Residents of Maine had to wait to celebrate, however. The state’s governor vetoed a bill to tax and regulate recreational marijuana sales in November 2017. His veto was finally overturned in May 2018, and the bill became law.
The new law allows Maine residents aged 21+ to possess 2.5 ounces of marijuana and grow up to six flowering plants and 12 immature plants. Also, Maine employers are no longer permitted to test job applicants for cannabis.
After marijuana was decriminalized in 2008, the state of Massachusetts swiftly moved to have medical cannabis made available. This was made possible in 2012 when Question 3 passed with 60% of the vote.
Fast forward to 2016, and the state legalized recreational weed after Question 4 passed with 54% of the vote.
The state made provisions for home cultivation in December 2016. Massachusetts adult residents are now allowed to possess one ounce and can grow up to six plants.
If the residence has more than one adult, it is possible to grow 12 plants as long as they remain obscured from public view. The sale of recreational weed began in July 2018.
Medical marijuana was legalized in 2008 after 63% of voters said ‘Yes’ to Prop 1. Recreational use was not decriminalized until 2018. This fact made it mildly surprising that in November 2018, almost 56% of voters voted to legalize weed for recreational use via Proposal 1.
Michigan became the tenth state to allow recreational cannabis and the first in the Midwest. According to the new law, residents of the state can grow up to 12 plants in their residences. You can keep a maximum of 10 ounces in your residence. You must keep amounts over 2.5 ounces in locked containers.
The state of Montana has one of the longest-running MMJ programs in the United States. Over 60% of voters approved Measure I-148 in 2004. Therefore, it was a surprise that it took so long for Montana to take the next step. That said, the state legislature introduced several restrictions on the MMJ program in 2011.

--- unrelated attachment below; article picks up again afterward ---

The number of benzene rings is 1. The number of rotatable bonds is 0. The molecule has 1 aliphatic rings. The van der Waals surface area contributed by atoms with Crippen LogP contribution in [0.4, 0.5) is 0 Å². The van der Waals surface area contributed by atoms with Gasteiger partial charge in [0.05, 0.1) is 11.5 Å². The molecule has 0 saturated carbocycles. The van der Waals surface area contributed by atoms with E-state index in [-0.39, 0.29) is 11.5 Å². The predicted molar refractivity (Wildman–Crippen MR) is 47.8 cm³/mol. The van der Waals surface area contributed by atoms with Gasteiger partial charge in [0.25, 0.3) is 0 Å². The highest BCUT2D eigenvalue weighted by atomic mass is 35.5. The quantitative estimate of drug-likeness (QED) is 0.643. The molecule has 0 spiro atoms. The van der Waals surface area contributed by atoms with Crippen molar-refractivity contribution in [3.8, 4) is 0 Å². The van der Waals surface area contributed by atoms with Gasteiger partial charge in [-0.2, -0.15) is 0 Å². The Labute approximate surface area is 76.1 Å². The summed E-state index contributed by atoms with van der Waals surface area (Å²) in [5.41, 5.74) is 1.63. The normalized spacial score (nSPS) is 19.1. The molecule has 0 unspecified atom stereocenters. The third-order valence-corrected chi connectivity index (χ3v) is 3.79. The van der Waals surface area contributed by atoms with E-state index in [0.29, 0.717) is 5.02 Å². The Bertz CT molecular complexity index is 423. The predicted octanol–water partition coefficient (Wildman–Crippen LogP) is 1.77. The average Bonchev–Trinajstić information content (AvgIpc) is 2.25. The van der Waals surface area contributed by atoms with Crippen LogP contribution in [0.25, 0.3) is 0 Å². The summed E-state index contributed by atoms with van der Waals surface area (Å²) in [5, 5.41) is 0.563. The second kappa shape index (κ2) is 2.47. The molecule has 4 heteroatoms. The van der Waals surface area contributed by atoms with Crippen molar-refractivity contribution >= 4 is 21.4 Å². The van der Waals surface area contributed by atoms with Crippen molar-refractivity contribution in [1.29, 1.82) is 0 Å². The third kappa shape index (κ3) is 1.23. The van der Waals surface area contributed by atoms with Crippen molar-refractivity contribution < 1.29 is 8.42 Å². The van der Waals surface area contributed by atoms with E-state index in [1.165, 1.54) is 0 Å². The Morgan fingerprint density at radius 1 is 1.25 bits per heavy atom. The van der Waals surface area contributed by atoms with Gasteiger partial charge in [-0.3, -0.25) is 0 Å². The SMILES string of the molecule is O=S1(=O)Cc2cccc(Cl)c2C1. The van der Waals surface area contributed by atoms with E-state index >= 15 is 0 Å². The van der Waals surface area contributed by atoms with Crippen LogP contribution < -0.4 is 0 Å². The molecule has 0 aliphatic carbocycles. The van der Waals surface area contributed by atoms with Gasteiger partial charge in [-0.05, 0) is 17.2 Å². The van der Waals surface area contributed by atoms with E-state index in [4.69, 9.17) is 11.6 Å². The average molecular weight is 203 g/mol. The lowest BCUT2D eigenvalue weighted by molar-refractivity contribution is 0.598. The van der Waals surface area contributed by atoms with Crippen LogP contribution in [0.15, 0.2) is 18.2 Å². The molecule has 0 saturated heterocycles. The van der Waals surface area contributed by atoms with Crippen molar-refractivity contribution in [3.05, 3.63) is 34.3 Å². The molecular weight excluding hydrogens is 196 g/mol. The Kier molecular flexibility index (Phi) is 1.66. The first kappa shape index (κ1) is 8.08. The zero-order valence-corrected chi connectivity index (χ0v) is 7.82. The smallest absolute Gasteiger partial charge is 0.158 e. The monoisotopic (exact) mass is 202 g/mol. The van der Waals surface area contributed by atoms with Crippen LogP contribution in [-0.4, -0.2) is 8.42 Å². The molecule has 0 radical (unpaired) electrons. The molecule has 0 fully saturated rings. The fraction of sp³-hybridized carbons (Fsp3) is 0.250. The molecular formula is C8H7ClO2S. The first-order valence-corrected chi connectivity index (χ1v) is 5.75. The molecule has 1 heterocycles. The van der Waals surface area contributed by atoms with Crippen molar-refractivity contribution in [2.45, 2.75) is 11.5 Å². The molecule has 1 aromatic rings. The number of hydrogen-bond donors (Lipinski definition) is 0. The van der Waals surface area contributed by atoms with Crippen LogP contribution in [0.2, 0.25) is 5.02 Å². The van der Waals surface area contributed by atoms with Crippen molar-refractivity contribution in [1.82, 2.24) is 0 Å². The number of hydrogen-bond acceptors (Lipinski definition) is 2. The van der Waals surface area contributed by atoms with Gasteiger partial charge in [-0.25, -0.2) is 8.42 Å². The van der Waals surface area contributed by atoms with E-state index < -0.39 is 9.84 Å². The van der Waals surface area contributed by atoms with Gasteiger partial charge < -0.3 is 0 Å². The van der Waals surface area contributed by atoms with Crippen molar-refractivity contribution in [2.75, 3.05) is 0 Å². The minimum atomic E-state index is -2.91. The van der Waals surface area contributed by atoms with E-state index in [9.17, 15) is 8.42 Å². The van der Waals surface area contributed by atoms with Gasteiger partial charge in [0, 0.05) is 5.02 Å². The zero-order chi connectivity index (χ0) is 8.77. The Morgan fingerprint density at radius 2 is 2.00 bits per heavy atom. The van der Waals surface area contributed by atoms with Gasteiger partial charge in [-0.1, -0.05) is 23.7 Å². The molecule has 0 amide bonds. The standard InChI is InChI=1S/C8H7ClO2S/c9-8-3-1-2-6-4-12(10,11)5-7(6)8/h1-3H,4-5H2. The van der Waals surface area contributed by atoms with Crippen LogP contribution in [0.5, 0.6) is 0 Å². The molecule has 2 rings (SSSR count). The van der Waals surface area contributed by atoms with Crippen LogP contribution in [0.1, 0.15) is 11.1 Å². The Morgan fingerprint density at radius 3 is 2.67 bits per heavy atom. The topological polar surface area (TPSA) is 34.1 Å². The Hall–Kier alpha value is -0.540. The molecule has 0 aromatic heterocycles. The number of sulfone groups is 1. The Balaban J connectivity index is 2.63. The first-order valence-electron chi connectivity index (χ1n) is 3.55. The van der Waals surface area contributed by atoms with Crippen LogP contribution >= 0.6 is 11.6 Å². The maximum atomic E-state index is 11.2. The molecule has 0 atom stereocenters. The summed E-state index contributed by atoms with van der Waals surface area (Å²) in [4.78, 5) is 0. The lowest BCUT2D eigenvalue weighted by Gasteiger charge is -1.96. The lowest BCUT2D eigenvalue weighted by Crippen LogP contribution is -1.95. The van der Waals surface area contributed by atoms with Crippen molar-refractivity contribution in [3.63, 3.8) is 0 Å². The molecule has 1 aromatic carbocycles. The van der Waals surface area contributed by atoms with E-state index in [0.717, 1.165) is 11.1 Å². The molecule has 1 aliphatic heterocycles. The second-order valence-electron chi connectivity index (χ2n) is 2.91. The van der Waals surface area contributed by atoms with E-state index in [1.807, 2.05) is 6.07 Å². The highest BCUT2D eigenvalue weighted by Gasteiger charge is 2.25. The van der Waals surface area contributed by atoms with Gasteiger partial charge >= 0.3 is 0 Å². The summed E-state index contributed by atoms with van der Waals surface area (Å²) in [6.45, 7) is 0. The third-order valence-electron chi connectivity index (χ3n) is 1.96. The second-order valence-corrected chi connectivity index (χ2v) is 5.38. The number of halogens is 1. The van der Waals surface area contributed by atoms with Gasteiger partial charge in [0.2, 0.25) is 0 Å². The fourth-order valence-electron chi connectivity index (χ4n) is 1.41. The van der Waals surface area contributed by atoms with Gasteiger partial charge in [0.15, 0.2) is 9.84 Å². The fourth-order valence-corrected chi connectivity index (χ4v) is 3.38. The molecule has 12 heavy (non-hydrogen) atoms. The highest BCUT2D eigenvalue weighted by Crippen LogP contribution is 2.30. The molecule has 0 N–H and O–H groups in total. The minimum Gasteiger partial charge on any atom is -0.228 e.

The state has moved towards a more cannabis-friendly attitude in recent years. The change in stance culminated in the legalization of adult-use cannabis via I-90 and CI-118 in November 2020. The new law will permit adults aged 21+ to possess up to an ounce of weed without an MMJ card.
Also, Montana residents can grow up to four mature plants and four seedlings in a private residence. The law will come into effect from the beginning of 2021. However, recreational sales won’t start until January 2022.
Nevada was one of the first states to legalize medical marijuana in 2000. It was no surprise when Question 2, an initiative to legalize recreational cannabis, passed with 54% of the vote in November 2016. The initiative became law in January 2017.
Residents and tourists can purchase up to an ounce of weed as long as they are aged 21+. You are also allowed to possess one-eighth of an ounce of concentrates. Also, you can ‘gift’ up to an ounce of flower or an eighth of concentrates to an adult friend.
You can grow up to six plants per household; 12 plants if there is more than one adult. However, you must either own the property or have received permission from the landlord to grow. Finally, you must live at least 25 miles from the nearest dispensary.
Governor Jon Corzine signed the Compassionate Use Marijuana Act into law on January 18, 2020, his final day in office. The law expanded its list of qualifying conditions over the years. However, attempts to fully legalize cannabis in New Jersey failed, despite the best efforts of campaigners.
This all changed in November 2020. Almost 67% of voters said ‘yes’ to NJ Question 1, which legalized adult-use cannabis. The onus is now on lawmakers to pass enabling legislation to implement the new system. The effective date of the new law is January 1, 2021. However, it is unlikely that the state will have a fully functional recreational sales program for many months.